Get 20M+ Full-Text Papers For Less Than $1.50/day. Start a 14-Day Trial for You or Your Team.

Learn More →

Disability and Suicidal Ideation among Indigenous Adults in Canada: Cultural Resources as Contingencies

Disability and Suicidal Ideation among Indigenous Adults in Canada: Cultural Resources as... Abstract Objectives The present study asks: Is disability associated with suicidal ideation among Indigenous adults in Canada? And if so, do cultural resources—as measured by cultural identity affect, cultural group belonging, cultural engagement, and cultural exploration—modify this association? Methods Data were from a nationally representative sample of First Nations peoples living off-reserve, Métis, and Inuit across Canada—the 2017 Aboriginal Peoples Survey (N = 16,125). A series of weighted logistic regression models were performed. Results Indigenous adults with disabilities were significantly more likely than those without disabilities to report suicidal ideation, even after controlling for socio-demographic characteristics and physical and mental health conditions. At the same time, people with multiple disabilities were at greater risk for suicidal ideation, with the largest association among those with five or more disabilities. Furthermore, the detrimental association between disability status and suicidal ideation attenuated among those who reported cultural group belonging. In a similar vein, the buffering role of cultural group belonging was also observed in the association between the number of disabilities and suicidal ideation. Conclusions This study provides compelling evidence that disability is a risk factor for suicidal ideation among Indigenous adults and that cultural group belonging plays a stress-buffering role in this relationship. http://www.deepdyve.com/assets/images/DeepDyve-Logo-lg.png Archives of Suicide Research Taylor & Francis

Disability and Suicidal Ideation among Indigenous Adults in Canada: Cultural Resources as Contingencies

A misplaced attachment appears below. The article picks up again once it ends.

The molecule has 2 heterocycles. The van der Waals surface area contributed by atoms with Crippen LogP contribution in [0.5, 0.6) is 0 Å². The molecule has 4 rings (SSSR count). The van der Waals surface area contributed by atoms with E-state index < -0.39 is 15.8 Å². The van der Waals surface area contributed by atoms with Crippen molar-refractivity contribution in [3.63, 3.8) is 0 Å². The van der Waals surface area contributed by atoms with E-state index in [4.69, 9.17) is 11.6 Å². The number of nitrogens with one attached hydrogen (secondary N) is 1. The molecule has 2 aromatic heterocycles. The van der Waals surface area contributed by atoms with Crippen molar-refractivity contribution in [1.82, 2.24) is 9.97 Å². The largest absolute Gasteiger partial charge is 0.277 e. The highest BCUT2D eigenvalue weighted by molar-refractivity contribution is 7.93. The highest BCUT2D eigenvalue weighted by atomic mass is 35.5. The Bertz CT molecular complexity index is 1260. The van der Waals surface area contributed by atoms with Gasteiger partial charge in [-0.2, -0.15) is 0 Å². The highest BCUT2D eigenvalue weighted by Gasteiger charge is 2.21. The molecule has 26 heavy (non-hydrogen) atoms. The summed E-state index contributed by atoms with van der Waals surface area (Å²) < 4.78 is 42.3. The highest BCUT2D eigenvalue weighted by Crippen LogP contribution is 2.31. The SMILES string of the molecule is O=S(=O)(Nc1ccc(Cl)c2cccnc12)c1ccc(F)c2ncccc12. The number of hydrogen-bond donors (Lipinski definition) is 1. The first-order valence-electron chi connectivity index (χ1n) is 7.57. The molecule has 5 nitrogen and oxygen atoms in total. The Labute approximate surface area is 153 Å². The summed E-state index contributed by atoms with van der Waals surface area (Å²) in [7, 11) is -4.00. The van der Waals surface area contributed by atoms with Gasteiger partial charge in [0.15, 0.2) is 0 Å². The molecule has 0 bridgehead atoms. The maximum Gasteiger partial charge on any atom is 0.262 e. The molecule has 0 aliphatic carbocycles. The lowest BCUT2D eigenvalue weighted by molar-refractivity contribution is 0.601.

Archives of Suicide Research , Volume OnlineFirst: 19 – Apr 19, 2023
19 pages

Loading next page...
 
/lp/taylor-francis/disability-and-suicidal-ideation-among-indigenous-adults-in-canada-anuL0E3tQB

References (35)

Publisher
Taylor & Francis
Copyright
© 2023 International Academy for Suicide Research
ISSN
1543-6136
eISSN
1381-1118
DOI
10.1080/13811118.2023.2199803
Publisher site
See Article on Publisher Site

Abstract

Abstract Objectives The present study asks: Is disability associated with suicidal ideation among Indigenous adults in Canada? And if so, do cultural resources—as measured by cultural identity affect, cultural group belonging, cultural engagement, and cultural exploration—modify this association? Methods Data were from a nationally representative sample of First Nations peoples living off-reserve, Métis, and Inuit across Canada—the 2017 Aboriginal Peoples Survey (N = 16,125). A series of weighted logistic regression models were performed. Results Indigenous adults with disabilities were significantly more likely than those without disabilities to report suicidal ideation, even after controlling for socio-demographic characteristics and physical and mental health conditions. At the same time, people with multiple disabilities were at greater risk for suicidal ideation, with the largest association among those with five or more disabilities. Furthermore, the detrimental association between disability status and suicidal ideation attenuated among those who reported cultural group belonging. In a similar vein, the buffering role of cultural group belonging was also observed in the association between the number of disabilities and suicidal ideation. Conclusions This study provides compelling evidence that disability is a risk factor for suicidal ideation among Indigenous adults and that cultural group belonging plays a stress-buffering role in this relationship.

Journal

Archives of Suicide ResearchTaylor & Francis

Published: Apr 19, 2023

Keywords: Culture; disability; Indigenous adults; suicidal ideation

There are no references for this article.